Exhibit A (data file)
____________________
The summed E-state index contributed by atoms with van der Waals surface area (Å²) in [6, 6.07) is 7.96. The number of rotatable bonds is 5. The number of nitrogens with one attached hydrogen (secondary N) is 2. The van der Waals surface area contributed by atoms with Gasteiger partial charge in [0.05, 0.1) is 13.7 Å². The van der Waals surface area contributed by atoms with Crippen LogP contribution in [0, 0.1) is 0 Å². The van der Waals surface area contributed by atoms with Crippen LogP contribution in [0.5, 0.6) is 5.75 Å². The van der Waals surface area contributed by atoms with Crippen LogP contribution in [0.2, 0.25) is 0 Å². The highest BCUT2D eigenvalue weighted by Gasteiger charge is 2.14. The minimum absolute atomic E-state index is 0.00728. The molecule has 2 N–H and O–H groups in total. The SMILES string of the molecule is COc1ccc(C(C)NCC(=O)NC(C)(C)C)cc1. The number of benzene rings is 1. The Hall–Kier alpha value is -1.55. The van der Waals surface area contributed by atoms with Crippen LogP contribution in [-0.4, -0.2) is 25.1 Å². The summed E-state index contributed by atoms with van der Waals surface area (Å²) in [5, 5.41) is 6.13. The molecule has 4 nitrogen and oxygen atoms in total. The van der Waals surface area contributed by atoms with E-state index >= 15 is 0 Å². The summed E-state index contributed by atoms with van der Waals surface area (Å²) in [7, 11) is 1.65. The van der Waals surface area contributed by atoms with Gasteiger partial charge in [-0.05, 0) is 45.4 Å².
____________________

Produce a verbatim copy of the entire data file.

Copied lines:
The summed E-state index contributed by atoms with van der Waals surface area (Å²) in [6, 6.07) is 7.96. The number of rotatable bonds is 5. The number of nitrogens with one attached hydrogen (secondary N) is 2. The van der Waals surface area contributed by atoms with Gasteiger partial charge in [0.05, 0.1) is 13.7 Å². The van der Waals surface area contributed by atoms with Crippen LogP contribution in [0, 0.1) is 0 Å². The van der Waals surface area contributed by atoms with Crippen LogP contribution in [0.5, 0.6) is 5.75 Å². The van der Waals surface area contributed by atoms with Crippen LogP contribution in [0.2, 0.25) is 0 Å². The highest BCUT2D eigenvalue weighted by Gasteiger charge is 2.14. The minimum absolute atomic E-state index is 0.00728. The molecule has 2 N–H and O–H groups in total. The SMILES string of the molecule is COc1ccc(C(C)NCC(=O)NC(C)(C)C)cc1. The number of benzene rings is 1. The Hall–Kier alpha value is -1.55. The van der Waals surface area contributed by atoms with Crippen LogP contribution in [-0.4, -0.2) is 25.1 Å². The summed E-state index contributed by atoms with van der Waals surface area (Å²) in [5, 5.41) is 6.13. The molecule has 4 nitrogen and oxygen atoms in total. The van der Waals surface area contributed by atoms with E-state index >= 15 is 0 Å². The summed E-state index contributed by atoms with van der Waals surface area (Å²) in [7, 11) is 1.65. The van der Waals surface area contributed by atoms with Gasteiger partial charge in [-0.05, 0) is 45.4 Å².